The current state.

timeout : float or None

The number of seconds to wait for a change before timing out. If None, wait forever.

Returns:

JobState

The new state, or old state if timed out.

wait_until_ready(timeout=None)[source]

Block until the job is allocated and ready.

Parameters:

timeout : float or None

The number of seconds to wait before timing out. If None, wait forever.

Raises:

StateChangeTimeoutError

If the timeout expired before the ready state was entered.

JobDestroyedError

If the job was destroyed before becoming ready.

where_is_machine(chip_x, chip_y)[source]

Locates and returns cabinet, frame, board for a given chip in a machine allocated to this job.

Parameters:
  • chip_x – chip x location
  • chip_y – chip y location
Returns:

tuple of (cabinet, frame, board)

width

The width of the allocated machine in chips (or None).

class spalloc.JobState[source]

All the possible states that a job may be in.

exception spalloc.JobDestroyedError[source]

Thrown when the job was destroyed while waiting for it to become ready.

exception spalloc.StateChangeTimeoutError[source]

Thrown when a state change takes too long to occur.

Lower level interface (spalloc.ProtocolClient)

class spalloc.ProtocolClient(hostname, port=22244, timeout=None)[source]

A simple (blocking) client implementation of the spalloc-server protocol.

This minimal implementation is intended to serve both simple applications and as an example implementation of the protocol for other applications. This implementation simply implements the protocol, presenting an RPC-like interface to the server. For a higher-level interface built on top of this client, see spalloc.Job.

Usage examples:

# Connect to a spalloc_server
with ProtocolClient("hostname") as c:
    # Call commands by name
    print(c.call("version"))  # '0.1.0'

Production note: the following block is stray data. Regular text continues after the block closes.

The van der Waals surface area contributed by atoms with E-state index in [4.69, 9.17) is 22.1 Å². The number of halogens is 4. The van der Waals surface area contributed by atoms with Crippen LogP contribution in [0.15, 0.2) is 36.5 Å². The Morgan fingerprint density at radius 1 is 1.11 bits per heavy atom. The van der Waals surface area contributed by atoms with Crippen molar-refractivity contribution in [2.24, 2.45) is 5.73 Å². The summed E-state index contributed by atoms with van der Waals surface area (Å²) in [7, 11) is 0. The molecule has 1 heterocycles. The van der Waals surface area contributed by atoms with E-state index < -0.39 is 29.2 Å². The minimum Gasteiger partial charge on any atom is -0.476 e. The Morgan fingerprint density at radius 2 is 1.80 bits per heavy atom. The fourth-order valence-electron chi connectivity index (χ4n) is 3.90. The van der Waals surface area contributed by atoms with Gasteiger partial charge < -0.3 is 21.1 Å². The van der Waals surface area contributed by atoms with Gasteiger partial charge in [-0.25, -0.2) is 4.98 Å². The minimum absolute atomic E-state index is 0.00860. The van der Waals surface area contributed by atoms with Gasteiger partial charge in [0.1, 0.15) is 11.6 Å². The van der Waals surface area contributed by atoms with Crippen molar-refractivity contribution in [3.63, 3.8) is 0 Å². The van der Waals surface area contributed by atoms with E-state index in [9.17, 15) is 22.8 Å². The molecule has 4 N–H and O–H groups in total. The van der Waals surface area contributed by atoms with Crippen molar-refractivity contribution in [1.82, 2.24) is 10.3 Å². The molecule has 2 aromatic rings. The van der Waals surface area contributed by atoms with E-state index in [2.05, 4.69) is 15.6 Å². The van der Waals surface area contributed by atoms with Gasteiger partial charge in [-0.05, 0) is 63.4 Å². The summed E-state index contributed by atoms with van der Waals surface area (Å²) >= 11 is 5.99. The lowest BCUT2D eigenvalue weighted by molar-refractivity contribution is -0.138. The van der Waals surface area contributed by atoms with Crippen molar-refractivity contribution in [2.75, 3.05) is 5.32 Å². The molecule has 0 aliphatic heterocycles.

# Call commands as if they were methods
    print(c.version())  # '0.1.0'

    # Wait an event to be received
    print(c.wait_for_notification())  # {"jobs_changed": [1, 3]}

# Done!
__init__(hostname, port=22244, timeout=None)[source]

Define a new connection.

Note

Does not connect to the server until connect() is called.

Parameters:

hostname : str

The hostname of the server.

port : str

The port to use (default: 22244).

__weakref__

list of weak references to the object (if defined)

call(name, *args, **kwargs)[source]

Send a command to the server and return the reply.

Parameters:

name : str

The name of the command to send.

timeout : float or None

The number of seconds to wait before timing out or None if this function should wait forever. (Default: None)

Returns:

object

The object returned by the server.

Raises:

ProtocolTimeoutError

If a timeout occurs.

ProtocolError

If the connection is unavailable or is closed.

close()[source]

Disconnect from the server.

connect(timeout=None)[source]

(Re)connect to the server.

Raises:

OSError, IOError

If a connection failure occurs.

wait_for_notification(timeout=None)[source]

Return the next notification to arrive.

Parameters:

name : str

The name of the command to send.

timeout : float or None

The number of seconds to wait before timing out or None if this function should try again forever.

If negative only responses already-received will be returned. If no responses are available, in this case the function does not raise a ProtocolTimeoutError but returns None instead.

Returns:

object

The notification sent by the server.

Raises:

ProtocolTimeoutError

If a timeout occurs.

ProtocolError

If the socket is unusable or becomes disconnected.

exception spalloc.ProtocolTimeoutError[source]

Thrown upon a protocol-level timeout.